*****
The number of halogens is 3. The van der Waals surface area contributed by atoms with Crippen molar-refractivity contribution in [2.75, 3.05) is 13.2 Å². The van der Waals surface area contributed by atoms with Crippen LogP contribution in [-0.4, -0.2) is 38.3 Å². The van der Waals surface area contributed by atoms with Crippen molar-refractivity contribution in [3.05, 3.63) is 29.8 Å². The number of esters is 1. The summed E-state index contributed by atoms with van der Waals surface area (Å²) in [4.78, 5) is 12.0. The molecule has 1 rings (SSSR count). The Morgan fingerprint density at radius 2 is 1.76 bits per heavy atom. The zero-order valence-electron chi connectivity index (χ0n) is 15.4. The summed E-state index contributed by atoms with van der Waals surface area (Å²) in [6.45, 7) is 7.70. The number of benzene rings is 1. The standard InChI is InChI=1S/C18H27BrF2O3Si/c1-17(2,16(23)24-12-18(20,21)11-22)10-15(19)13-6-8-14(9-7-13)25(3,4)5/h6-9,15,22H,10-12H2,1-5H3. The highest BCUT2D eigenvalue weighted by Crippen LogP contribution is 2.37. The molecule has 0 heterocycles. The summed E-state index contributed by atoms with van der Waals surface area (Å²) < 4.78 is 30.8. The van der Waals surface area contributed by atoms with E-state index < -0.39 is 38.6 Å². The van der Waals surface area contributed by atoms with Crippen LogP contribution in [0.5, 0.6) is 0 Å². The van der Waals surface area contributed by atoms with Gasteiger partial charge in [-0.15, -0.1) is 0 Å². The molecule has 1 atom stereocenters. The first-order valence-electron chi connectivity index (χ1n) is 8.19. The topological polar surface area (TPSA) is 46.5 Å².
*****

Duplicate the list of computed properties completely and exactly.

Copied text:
The number of halogens is 3. The van der Waals surface area contributed by atoms with Crippen molar-refractivity contribution in [2.75, 3.05) is 13.2 Å². The van der Waals surface area contributed by atoms with Crippen LogP contribution in [-0.4, -0.2) is 38.3 Å². The van der Waals surface area contributed by atoms with Crippen molar-refractivity contribution in [3.05, 3.63) is 29.8 Å². The number of esters is 1. The summed E-state index contributed by atoms with van der Waals surface area (Å²) in [4.78, 5) is 12.0. The molecule has 1 rings (SSSR count). The Morgan fingerprint density at radius 2 is 1.76 bits per heavy atom. The zero-order valence-electron chi connectivity index (χ0n) is 15.4. The summed E-state index contributed by atoms with van der Waals surface area (Å²) in [6.45, 7) is 7.70. The number of benzene rings is 1. The standard InChI is InChI=1S/C18H27BrF2O3Si/c1-17(2,16(23)24-12-18(20,21)11-22)10-15(19)13-6-8-14(9-7-13)25(3,4)5/h6-9,15,22H,10-12H2,1-5H3. The highest BCUT2D eigenvalue weighted by Crippen LogP contribution is 2.37. The molecule has 0 heterocycles. The summed E-state index contributed by atoms with van der Waals surface area (Å²) < 4.78 is 30.8. The van der Waals surface area contributed by atoms with E-state index < -0.39 is 38.6 Å². The van der Waals surface area contributed by atoms with Crippen LogP contribution in [0.5, 0.6) is 0 Å². The van der Waals surface area contributed by atoms with Gasteiger partial charge in [-0.15, -0.1) is 0 Å². The molecule has 1 atom stereocenters. The first-order valence-electron chi connectivity index (χ1n) is 8.19. The topological polar surface area (TPSA) is 46.5 Å².